The Austin City Limits music festival isn’t far from the heart of Austin’s downtown, but getting there isn’t a matter of simply walking through the front door. With no official parking adjacent to or near Zilker Park—that is, unless one wants to fork over several hundred dollars for a VIP parking pass—festivalgoers must either walk two to three miles to Zilker Park from downtown, or take a free but highly congested shuttle line from Republic Square downtown to ACL. There’s also a drop-off area in the north end of the park. Every day, the festival starts off with a small journey on the part of festivalgoers. This move to reduce vehicle traffic in this popular area of Austin’s south side is smart on the part of the festival conveners, though as I walked back downtown after the festival a steady line of cars on both lanes inched forward. On this weekend, all roads seem to lead to ACL.
Once in the confines of Zilker Park—a large space that feels smaller than it is when dotted with huge stages—festivalgoers are immediately presented with numerous options. Just past the main entrance at Barton Springs road, there is a stand where one can digitize her festival bracelet to function as a credit card for use at one of ACL’s many shopfronts, spanning tacos to band merch to local jewelry. Faced with all this consumerism, one can’t help but wonder if ACL is nearing its peak capitalist moment, which some artists have said is true of the other major Austin music festival, South by Southwest (SXSW). ScHoolboy Q, who is playing ACL this year, said of SXSW in 2014, “I’m tired of performing and seeing my fans outside the gate…. That’s not fair. It’s not about the fans no more, it’s all about money, who can give you the best look.”
ScHoolboy Q’s opinion of ACL remains to be seen; perhaps this second weekend of ACL 2016 will give him an idea of the festival’s direction. But walking through the well-organized festival grounds, it’s easy to mistake ACL, which is understood to be a music festival, with a county or state fair. In between the Miller Lite and Tito’s Vodka stages (#brands, y’all), there are rows of food stands operated by local favorites like Chi’lantro and the Salt Lick, as well as greasier Austin fast food standbys like P. Terry’s and Austin’s Pizza. Parallel to those food tents are four shopping rows run by local Austin shops, selling products such as jewelry, home decor, and posters of musicians like Willie Nelson (who is performing at ACL this year).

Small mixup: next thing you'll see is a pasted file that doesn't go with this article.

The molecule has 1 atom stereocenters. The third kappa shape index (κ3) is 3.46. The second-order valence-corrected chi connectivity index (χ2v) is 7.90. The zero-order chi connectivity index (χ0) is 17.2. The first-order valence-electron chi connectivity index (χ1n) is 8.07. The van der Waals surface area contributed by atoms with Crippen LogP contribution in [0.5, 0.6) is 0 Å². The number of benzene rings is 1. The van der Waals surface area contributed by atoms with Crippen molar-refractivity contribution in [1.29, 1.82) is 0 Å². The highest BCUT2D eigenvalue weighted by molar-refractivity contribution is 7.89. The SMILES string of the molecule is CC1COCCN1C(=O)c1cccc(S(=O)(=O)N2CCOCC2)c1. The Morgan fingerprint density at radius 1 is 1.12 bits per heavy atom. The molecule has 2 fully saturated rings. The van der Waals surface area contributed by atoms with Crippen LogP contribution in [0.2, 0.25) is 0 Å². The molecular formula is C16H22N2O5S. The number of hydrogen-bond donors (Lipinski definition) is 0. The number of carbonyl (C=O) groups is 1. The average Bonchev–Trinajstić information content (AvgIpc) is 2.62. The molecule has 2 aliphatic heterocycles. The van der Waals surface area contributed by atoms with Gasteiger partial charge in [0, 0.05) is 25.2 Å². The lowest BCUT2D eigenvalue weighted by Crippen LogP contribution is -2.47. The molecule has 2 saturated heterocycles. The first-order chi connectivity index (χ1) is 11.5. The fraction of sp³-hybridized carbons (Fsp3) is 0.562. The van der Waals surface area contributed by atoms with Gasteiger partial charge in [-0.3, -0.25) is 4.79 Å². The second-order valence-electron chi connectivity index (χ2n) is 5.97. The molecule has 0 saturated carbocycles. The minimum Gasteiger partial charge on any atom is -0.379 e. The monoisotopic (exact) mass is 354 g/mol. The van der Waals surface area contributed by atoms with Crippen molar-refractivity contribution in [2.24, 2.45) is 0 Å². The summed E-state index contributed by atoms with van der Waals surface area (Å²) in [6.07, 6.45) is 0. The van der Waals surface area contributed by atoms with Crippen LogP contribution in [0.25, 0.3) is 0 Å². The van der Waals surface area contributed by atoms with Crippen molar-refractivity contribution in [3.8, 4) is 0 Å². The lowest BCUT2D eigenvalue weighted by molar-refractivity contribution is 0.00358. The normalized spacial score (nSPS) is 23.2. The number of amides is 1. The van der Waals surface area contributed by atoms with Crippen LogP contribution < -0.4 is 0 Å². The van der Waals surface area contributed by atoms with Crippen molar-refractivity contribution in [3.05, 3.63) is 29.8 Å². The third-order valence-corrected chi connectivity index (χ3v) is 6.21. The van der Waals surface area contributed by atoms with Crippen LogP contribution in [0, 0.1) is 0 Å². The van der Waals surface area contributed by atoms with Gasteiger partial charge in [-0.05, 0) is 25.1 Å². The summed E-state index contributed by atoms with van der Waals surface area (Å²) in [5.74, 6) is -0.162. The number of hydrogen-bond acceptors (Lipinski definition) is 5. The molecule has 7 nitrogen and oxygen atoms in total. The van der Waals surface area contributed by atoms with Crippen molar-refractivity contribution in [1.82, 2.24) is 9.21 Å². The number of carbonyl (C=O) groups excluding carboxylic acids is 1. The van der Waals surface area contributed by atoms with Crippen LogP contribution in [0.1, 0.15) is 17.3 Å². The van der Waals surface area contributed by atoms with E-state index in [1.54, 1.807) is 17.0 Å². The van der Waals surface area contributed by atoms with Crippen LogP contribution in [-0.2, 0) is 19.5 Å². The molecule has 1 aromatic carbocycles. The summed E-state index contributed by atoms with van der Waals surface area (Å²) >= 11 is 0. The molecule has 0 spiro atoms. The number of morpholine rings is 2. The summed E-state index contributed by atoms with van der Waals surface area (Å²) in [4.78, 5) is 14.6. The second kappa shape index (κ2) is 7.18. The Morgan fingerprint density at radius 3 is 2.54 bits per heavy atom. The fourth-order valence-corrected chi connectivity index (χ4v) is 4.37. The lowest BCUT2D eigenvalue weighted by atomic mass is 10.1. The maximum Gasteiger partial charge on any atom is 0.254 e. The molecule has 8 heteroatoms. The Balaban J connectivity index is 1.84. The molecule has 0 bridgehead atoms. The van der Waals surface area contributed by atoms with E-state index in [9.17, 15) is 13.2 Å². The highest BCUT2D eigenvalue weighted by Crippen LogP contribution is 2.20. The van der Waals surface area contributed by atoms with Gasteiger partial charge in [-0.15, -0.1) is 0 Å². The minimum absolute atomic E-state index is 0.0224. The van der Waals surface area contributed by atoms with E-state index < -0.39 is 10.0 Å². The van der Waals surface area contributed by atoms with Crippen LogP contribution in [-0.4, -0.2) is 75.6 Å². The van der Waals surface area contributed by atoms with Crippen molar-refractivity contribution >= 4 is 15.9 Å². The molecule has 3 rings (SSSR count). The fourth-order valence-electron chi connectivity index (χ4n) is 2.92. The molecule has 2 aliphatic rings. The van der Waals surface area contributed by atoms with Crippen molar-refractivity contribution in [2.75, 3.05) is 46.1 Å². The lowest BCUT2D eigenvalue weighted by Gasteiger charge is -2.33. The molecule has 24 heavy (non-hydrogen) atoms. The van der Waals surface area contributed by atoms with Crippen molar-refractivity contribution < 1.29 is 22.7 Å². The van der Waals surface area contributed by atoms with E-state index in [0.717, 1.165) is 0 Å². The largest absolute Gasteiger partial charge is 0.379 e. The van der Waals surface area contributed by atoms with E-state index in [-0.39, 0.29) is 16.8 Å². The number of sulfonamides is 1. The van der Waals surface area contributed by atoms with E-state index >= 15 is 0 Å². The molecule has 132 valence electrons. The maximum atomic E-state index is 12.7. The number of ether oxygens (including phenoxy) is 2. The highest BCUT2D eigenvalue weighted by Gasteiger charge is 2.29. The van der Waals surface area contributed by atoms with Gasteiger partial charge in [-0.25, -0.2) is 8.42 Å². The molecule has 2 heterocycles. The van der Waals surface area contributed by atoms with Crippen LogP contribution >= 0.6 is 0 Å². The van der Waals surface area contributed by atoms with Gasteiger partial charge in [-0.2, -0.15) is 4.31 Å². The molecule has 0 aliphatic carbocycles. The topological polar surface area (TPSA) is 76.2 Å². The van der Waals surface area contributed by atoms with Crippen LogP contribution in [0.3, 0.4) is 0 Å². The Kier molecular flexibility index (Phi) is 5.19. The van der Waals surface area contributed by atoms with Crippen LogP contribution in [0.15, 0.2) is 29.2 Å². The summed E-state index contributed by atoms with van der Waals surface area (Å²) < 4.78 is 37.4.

Because of the impeccable sound mixing and design by the various festival techs, there’s little sound hemorrhaging as you move between stages. Only when the booming bass drums of Major Lazer thud intermittently throughout Radiohead‘s set do I get a sonic reminder of the simultaneous performances going on at ACL. As such, one could get lost in the commercial areas of the ACL grounds, hearing the faint waft of music in the background only once in awhile. The only acts whose volume emanates throughout the park are electronic groups like Major Lazer and Die Antwoord.
This market square dimension of ACL is not new, but it has become more efficient over the years. By and large the lines move at a quick clip, and the layout of the festival grounds is conducive to those who wish to use the dining area as a place to rest in between sets. Of course, the festival is called Austin City Limits, meaning that the representation of local commerce is not only natural, but perhaps a good idea. If one is going to pay for overpriced festival food, it’d be better to buy an authentic Austin taco rather than a generic hot dog or hamburger. Nine dollars for a draft beer is absurd (by Austin standards), but at least that nine dollars gets you an Austin craft brew instead of Miller or Bud Lite.